Saturday, 1 April 2017

Captain Actor vs. CGIron Man

Watching the excellent computer-animated movie Kingsglaive: Final Fantasy XV got me thinking once again about some of the faults and problems of superhero cinema. I keep on wondering if the forthcoming wave of DC pictures and current Marvel phases are doing the mixed genre (of sci-fi and fantasy that comic-books have often combined so well), a gross disservice. As seen in last year’s super-team epics - Captain America: Civil War, Batman v. Superman: Dawn Of Justice, X-Men: Apocalypse, and pictures with related themes, like Gods Of Egypt - the main spectacular action is entirely or, at least, largely CGI. So, for digital artists, actors become a liability when physical reality is shoehorned into virtual scenes. If we pause to consider the contractual fudges that might undermine genre narratives on screen, and the logistical nightmares of using actors - never mind big-name Hollywood stars - in superhero movies, the problems faced by filmmakers today seem a burden that could easily be avoided if Marvel and D.C. were to follow trends established by Final Fantasy: The Spirits Within (2001), and Robert Zemeckis’ stylish Beowulf (2007), and continued by the aforementioned Kingsglaive. Simply abandon the practice of live-action, and make the new superhero movies entirely with photo-real animation.  

A standard measure of potential for spectacle in genre movies used to be counting the picture’s special effects shots. Nowadays, the gauge is far more likely to be how many special effects companies have worked on the production. If cinema product depends, so blatantly, upon digital visuals, what’s the point of maintaining a system supporting the arguably narcissistic tendencies of American superstars and human actors? Is this an example of artistic cowardice on the part of studios? Are a majority of the cinema-going public too easily put off by the prospect of watching animated features (are they ‘just cartoons’?), and/ or perhaps so unhealthily emotionally-invested in following the career trajectories of their favourite thespians, that watching fully-animated movies is unacceptable as entertainment? “Must there be a super man?” What’s wrong with the end products of motion-capture becoming the focus of attention, instead of the quick-ageing actors lending their faces (or increasingly, only their voices) to superhero roles that can most effectively be depicted (and often are, anyway!) by digital animation?

Since the millennium, we have seen three live-action versions of Bruce Banner, three Peter Parkers, and, if we look back further to 1989, there have been five actors cast as Bruce Wayne. These examples, and various cinema or TV incarnations of Clark Kent, all indicate that even iconic actors are not indispensable. And despite the possibilities for definitive superhero portrayals (Chris Evans’ popularity as Steve Rogers is wholly based upon his Captain America trilogy, something none of the previous TV or movie Captains had), any individual’s contribution to screen mythology building, that might span generations for these franchised characters, seems rather inconsequential. Some of these comicbook heroes can boast a lifetime’s worth of history and fantastic lore, so most of them are not simply larger-than-life, they are legends in the very best sense of modern SF-fantasy. Since it’s impossible for any actor to live up to the expectations of all fandom (of comics or movies), why continue bothering with actors?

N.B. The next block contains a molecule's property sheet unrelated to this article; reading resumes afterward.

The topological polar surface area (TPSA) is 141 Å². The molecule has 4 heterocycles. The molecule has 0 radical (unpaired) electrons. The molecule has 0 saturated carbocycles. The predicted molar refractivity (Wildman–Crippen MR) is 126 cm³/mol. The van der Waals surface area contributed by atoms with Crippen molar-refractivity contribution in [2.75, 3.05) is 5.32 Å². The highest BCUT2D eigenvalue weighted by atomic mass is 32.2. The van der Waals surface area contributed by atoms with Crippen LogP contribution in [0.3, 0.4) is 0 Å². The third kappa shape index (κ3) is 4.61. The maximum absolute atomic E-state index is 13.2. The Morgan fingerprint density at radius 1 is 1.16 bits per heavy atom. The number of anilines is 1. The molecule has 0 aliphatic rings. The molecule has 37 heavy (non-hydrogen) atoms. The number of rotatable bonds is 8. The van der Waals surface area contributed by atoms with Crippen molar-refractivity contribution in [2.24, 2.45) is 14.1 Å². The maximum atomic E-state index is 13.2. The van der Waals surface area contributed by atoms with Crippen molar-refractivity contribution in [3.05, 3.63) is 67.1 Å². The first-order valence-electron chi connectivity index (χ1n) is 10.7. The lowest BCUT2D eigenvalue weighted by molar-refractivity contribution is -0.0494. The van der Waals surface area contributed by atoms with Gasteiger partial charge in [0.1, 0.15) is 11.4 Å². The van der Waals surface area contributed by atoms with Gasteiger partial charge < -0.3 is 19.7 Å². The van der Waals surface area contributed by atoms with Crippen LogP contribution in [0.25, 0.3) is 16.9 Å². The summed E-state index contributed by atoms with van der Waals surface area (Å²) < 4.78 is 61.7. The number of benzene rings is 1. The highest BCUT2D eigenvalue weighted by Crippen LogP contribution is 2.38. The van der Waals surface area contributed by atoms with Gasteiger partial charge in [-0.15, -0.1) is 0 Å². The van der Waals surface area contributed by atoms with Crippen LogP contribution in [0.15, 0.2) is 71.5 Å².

If audiences/ viewers can suspend their disbelief enough to cross the ‘uncanny valley’, then photo-real animation is clearly the option most likely to succeed - when it comes to presenting superheroes as something more-than-human. So, whether these movie characters are intended to be role models, or inspirational figures, only CGI is able to showcase the various powers of Superman, Silver Surfer, Vision, Hulk, Iron Man, and especially the likes of Dr Manhattan. Masks that conceal stunt performers, who make the actors redundant in busy action scenes, are one reason to abandon the constraints that expensive star-names bring against artistic progress. Another aspect, of arguably bolder creative idealism, the advent of digital costumes (like Green Lantern, and new Spider-Man) uses animation effects instead of physical suits. When so little of what is on screen is real and so much is made by computers and virtual cameras, what do the actors have to offer compared to the increasingly superior contribution of CGI artists?

As several thought-provoking comic-books (from the seminal Watchmen, to Alex Ross and Kurt Busiek’s Marvels onwards) have shown us, if superheroes existed in the real world, none of them would survive public exposure, or government scrutiny, whether they are aliens or not. So, unless the whole point of any new movie is clearly frivolous, or vaguely satirical, entertainment values (am I the only comics fan-boy disappointed by Tim Miller’s dumb Deadpool?), instead of accepting the much greater challenge of serious screen drama, then visualising superheroes for the 21st century’s cinema calls for freedoms from the shackles of theatre and the burdens of reality, as we saw in The Matrix trilogy and the Transformers movies, before the current Marvel and DC super boom started. For such an Art form, with its long history of being dismissed as merely juvenile reading, comic-books deserve fully artistic adaptations of the medium’s finest works - without all of the inevitable limitations that actors bring to the movie-making process.